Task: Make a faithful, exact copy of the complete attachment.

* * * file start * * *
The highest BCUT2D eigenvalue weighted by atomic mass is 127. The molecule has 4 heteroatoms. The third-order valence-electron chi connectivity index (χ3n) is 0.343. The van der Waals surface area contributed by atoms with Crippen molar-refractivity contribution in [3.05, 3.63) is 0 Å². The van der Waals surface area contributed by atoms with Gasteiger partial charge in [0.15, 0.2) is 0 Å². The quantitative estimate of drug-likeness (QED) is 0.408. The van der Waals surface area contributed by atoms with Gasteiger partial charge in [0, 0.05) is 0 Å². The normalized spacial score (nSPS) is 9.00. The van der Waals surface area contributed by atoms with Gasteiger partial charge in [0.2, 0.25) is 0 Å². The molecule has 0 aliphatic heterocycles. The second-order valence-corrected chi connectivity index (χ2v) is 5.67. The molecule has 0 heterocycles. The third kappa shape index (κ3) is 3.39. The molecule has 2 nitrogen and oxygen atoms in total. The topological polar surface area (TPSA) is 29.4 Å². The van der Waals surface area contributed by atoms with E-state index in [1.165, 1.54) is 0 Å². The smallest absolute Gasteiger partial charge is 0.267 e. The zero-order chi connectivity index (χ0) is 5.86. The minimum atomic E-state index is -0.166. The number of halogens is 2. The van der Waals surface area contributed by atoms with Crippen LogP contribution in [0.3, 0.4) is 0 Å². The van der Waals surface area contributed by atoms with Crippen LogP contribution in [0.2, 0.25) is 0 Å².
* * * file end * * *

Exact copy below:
The highest BCUT2D eigenvalue weighted by atomic mass is 127. The molecule has 4 heteroatoms. The third-order valence-electron chi connectivity index (χ3n) is 0.343. The van der Waals surface area contributed by atoms with Crippen molar-refractivity contribution in [3.05, 3.63) is 0 Å². The van der Waals surface area contributed by atoms with Gasteiger partial charge in [0.15, 0.2) is 0 Å². The quantitative estimate of drug-likeness (QED) is 0.408. The van der Waals surface area contributed by atoms with Gasteiger partial charge in [0, 0.05) is 0 Å². The normalized spacial score (nSPS) is 9.00. The van der Waals surface area contributed by atoms with Gasteiger partial charge in [0.2, 0.25) is 0 Å². The molecule has 0 aliphatic heterocycles. The second-order valence-corrected chi connectivity index (χ2v) is 5.67. The molecule has 0 heterocycles. The third kappa shape index (κ3) is 3.39. The molecule has 2 nitrogen and oxygen atoms in total. The topological polar surface area (TPSA) is 29.4 Å². The van der Waals surface area contributed by atoms with E-state index in [1.165, 1.54) is 0 Å². The smallest absolute Gasteiger partial charge is 0.267 e. The zero-order chi connectivity index (χ0) is 5.86. The minimum atomic E-state index is -0.166. The number of halogens is 2. The van der Waals surface area contributed by atoms with Crippen LogP contribution in [0.3, 0.4) is 0 Å². The van der Waals surface area contributed by atoms with Crippen LogP contribution in [0.2, 0.25) is 0 Å².